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Case report
peer-reviewed

Multiple Large Perineural (Tarlov) Cysts in the Sacrum of a Cadaver: A Case Report and Review



Abstract

Tarlov or perineural cysts are cerebrospinal fluid (CSF)-filled sacs found between the perineurium and epineurium of the nerve roots. It is still unsure whether the origin of these cysts is intradural or extradural. They can either be asymptomatic or create a variety of negative impacts on comfort and quality of life. In this case report, we describe the presentation of multiple Tarlov cysts including one large cyst discovered during a routine cadaveric spinal dissection and the relevant and related literature. To our knowledge, this is the only cadaveric case report of Tarlov cysts and offers an interesting window into their anatomy.

Introduction

Perineural cysts, commonly referred to as Tarlov cysts, are cerebrospinal fluid (CSF)-filled sacs in between the perineurium and epineurium of the nerve roots [1-2]. They are most common in the sacrum and generally occur at or near the junction of the posterior root and dorsal root ganglion and are bordered by reticular or nerve fibers [2-3]. Clinically, these can compress neighboring nerve fibers and cause neurological symptoms [2]. Most cases of Tarlov cysts are asymptomatic and do not freely communicate with the subarachnoid space [4]. Although many clinical studies have examined the surgical treatments, the pathogenesis and best treatment has yet to be determined and is controversial [2, 5-6]. To our knowledge, there have been no cadaveric studies of the perineural sacral cyst. In this case report, we describe a case of Tarlov cysts found in a cadaveric specimen.

Case Presentation

During the routine dissection of the spine of a female cadaver (aged 72-years at death) the bone over the dorsal sacrum was found to be extremely thin and almost transparent. With a dissection probe, the posteriorly thinned bone was easily removed. This revealed multiple large intrasacral nerve cysts. In total, there were five cysts found in the sacral region (Figure 1). The largest of these was measured to be 3 × 2.5 cm. Black ink was injected into the subarachnoid space via a cervical spine laminectomy performed at C1 and C2. The posterior elements of the sacrum were removed to expose the intrasacral course of the sacral nerves (Figure 2). The entire distal thecal sac and attached dural nerve root sleeves with associated Tarlov cysts were removed for examination. The surface of the largest cyst was incised and small nerve fibers were detected inside the cyst wall (Figure 3). The injected ink did not flow into the cysts themselves. As a cadaveric examination, the present study did not require approval by an ethics committee at our institution, and the work was performed in accordance with the requirements of the Declaration of Helsinki (64th WMA General Assembly, Fortaleza, Brazil, October 2013).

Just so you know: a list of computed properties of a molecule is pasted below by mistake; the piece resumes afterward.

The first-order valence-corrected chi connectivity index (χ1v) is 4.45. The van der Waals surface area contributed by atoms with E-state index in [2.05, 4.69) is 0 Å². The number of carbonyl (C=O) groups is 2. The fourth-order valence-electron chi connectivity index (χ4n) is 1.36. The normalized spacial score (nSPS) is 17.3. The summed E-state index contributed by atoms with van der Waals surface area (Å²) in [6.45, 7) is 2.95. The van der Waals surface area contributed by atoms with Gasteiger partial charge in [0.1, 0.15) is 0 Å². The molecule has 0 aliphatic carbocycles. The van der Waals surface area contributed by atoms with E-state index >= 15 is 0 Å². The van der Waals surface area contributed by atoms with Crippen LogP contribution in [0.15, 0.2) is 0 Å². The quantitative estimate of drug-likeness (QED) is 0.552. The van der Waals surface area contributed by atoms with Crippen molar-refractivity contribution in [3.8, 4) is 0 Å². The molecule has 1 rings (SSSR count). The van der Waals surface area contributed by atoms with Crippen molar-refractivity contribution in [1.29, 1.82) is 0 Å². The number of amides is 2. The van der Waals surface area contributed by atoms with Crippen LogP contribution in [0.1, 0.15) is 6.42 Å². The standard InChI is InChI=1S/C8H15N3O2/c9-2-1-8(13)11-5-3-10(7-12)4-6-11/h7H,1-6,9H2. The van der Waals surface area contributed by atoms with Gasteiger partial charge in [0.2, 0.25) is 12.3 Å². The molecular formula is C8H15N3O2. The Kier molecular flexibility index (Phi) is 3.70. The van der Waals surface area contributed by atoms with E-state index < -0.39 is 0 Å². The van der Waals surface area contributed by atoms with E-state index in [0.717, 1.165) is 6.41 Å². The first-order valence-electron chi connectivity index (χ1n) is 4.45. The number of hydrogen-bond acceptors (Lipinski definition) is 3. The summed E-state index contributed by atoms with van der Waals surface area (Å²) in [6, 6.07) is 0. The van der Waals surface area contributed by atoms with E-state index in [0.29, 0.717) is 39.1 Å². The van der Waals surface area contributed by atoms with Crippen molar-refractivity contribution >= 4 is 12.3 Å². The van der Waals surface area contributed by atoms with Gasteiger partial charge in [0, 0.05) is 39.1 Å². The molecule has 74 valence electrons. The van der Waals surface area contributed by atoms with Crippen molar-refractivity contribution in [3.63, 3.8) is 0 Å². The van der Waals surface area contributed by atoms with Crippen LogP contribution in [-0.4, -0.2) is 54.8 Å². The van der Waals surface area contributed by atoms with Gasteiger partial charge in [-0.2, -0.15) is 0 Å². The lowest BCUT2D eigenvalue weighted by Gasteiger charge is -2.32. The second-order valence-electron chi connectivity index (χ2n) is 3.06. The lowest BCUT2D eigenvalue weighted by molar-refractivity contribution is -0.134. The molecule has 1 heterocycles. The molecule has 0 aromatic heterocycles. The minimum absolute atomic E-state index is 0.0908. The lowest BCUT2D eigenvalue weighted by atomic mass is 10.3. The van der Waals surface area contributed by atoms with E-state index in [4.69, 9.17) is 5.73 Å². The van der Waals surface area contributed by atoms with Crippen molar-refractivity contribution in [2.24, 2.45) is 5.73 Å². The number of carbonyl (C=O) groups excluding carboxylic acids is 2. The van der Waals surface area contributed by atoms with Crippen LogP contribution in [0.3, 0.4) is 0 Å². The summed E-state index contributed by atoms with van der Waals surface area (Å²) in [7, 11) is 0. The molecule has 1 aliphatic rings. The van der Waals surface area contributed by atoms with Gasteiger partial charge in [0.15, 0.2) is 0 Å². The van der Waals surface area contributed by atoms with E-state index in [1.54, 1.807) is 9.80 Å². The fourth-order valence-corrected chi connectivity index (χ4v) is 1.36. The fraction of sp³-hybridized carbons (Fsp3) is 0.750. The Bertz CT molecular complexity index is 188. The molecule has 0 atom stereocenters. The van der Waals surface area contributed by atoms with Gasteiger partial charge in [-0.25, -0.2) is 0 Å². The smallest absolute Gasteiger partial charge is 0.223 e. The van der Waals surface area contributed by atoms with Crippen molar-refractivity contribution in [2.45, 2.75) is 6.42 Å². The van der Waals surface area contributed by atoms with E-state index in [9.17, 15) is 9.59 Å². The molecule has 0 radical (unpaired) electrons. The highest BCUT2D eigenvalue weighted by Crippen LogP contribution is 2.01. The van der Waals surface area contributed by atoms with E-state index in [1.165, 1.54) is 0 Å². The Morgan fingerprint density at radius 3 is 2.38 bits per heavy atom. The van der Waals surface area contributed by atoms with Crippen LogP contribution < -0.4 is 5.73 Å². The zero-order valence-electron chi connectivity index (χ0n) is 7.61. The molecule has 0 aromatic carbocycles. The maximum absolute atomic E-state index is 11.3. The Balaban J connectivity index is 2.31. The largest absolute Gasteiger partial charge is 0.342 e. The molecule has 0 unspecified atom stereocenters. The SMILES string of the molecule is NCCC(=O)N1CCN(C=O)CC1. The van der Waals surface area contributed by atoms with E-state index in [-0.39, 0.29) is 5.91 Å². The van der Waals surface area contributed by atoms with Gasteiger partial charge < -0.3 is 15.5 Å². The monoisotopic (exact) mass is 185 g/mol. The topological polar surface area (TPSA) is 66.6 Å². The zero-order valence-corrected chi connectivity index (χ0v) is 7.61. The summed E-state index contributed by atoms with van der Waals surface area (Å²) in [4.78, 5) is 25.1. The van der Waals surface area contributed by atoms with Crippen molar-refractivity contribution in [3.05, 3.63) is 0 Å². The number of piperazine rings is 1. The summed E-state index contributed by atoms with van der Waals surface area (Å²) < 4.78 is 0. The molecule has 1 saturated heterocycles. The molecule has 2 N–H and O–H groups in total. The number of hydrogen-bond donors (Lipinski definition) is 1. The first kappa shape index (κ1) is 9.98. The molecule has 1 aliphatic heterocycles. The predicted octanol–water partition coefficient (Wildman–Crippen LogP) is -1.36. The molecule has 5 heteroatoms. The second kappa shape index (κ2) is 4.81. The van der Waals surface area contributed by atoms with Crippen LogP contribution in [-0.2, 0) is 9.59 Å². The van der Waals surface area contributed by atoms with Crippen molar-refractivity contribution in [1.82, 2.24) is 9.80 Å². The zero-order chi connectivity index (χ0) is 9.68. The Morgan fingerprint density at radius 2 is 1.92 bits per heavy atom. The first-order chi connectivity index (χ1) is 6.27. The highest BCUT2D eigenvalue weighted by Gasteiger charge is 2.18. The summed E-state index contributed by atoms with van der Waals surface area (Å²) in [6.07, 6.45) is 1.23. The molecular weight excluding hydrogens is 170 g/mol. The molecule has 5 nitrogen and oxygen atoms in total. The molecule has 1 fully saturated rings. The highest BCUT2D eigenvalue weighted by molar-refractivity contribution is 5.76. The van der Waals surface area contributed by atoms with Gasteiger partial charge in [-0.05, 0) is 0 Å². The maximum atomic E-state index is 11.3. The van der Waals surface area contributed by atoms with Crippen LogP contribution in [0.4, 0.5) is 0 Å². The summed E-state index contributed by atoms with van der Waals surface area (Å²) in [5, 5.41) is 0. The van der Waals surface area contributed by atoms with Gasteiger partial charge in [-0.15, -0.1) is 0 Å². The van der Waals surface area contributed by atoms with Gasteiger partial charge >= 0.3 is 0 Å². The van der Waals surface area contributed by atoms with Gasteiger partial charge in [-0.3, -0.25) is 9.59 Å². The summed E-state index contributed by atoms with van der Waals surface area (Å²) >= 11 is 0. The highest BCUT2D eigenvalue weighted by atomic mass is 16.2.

Discussion

This represents the only documented report of a cadaveric dissection of the Tarlov cyst in the extant literature, barring the discovery of such cysts by Tarlov during his dissection of 30 cadavers at the Montreal Neurological Institute [4]. Clinical studies have found Tarlov cysts to be present in up to five percent of back pain cases, with less than one percent of those cases being symptomatic due to the cyst [4].

Tarlov cysts have been theorized to be congenital or arise secondarily due to inflammation, trauma, or degenerative processes [2]. Trauma suggests that hemorrhaging impairs the venous drainage between the perineurium and epineurium, causing the build-up of fluid that eventually fills the cyst [2]. On the other hand, a congenital origin suggests that during arachnoid proliferation within the nerve root sleeve, an obstruction to CSF flow forms [7]. In the study by Marino, et al., examination of family histories suggested that Tarlov cysts have both vertical and lateral inheritance, in some cases. A report connecting Tarlov cysts with Marfan syndrome supports a genetic hypothesis for some patients [8]. Hydrostatic pressure might also be a contributing factor and potentially the reason the S2 nerve root is so commonly involved [9].

Symptoms of Tarlov cysts include sacral and ischial pain, urogenital and bowel incontinence, sciatica, coccydynia, and cauda equina syndrome [3, 5, 7]. Symptoms are aggravated by standing, walking, or climbing stairs and are only relieved by recumbence [5-6].